Post-traumatic stress disorder (PTSD) is an anxiety disorder that can develop after exposure to a traumatic event or ordeal in which actual physical or emotional harm occurred or was threatened. Events that can trigger PTSD include violent personal assaults, such as rape or mugging, natural or human-caused disasters, accidents, or military combat. PTSD can be extremely disabling.
Many people with PTSD repeatedly re-experience the ordeal in the form of flashback episodes, memories, nightmares, or frightening thoughts, especially when they are exposed to events or objects reminiscent of the trauma. Anniversaries of the event can also trigger symptoms. People with PTSD also experience emotional numbness and sleep disturbances, depression, anxiety, and irritability or outbursts of anger. Feelings of intense guilt are also common. Most people with PTSD try to avoid any reminders or thoughts of the ordeal. PTSD is diagnosed when symptoms last more than one month.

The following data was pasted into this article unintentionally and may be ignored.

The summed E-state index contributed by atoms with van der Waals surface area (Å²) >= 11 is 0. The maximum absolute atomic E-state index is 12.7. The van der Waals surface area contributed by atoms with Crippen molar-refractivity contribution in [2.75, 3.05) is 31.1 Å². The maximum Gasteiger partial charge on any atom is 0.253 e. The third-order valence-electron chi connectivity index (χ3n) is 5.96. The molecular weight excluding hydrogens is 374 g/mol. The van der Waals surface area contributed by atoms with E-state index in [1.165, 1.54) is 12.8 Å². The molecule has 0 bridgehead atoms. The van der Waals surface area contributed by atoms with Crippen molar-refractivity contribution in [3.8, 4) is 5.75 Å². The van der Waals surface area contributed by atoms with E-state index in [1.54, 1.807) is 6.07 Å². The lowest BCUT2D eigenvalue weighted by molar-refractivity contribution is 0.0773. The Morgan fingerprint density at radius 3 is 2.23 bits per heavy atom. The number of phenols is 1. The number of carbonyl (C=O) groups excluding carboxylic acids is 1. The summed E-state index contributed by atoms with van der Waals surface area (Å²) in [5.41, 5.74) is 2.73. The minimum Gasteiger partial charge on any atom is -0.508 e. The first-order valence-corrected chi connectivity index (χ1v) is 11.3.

Co-occurring depression, alcohol use disorder, substance abuse, or another anxiety disorder is not uncommon. The likelihood of treatment success is increased when these other conditions are appropriately identified and treated as well.
Post-traumatic stress disorder. National Institute of Mental Health website. Available at: http://www.nimh.nih.gov/health/topics/post-traumatic-stress-disorder-ptsd/index.shtml. Accessed December 20, 2014.
Posttraumatic stress disorder (PTSD). EBSCO DynaMed Plus website. Available at:http://www.dynamed.com/topics/dmp~AN~T114915/Posttraumatic-stress-disorder-PTSD. Updated August 19, 2016. Accessed October 4, 2016.
Stern, TA et al. Massachusetts General Hospital Comprehensive Clinical Psychiatry. 1st ed. Philadelphia: Mosby Elsevier, 2008.
Last reviewed December 2015 by Adrian Preda, MD Last Updated: 12/20/2014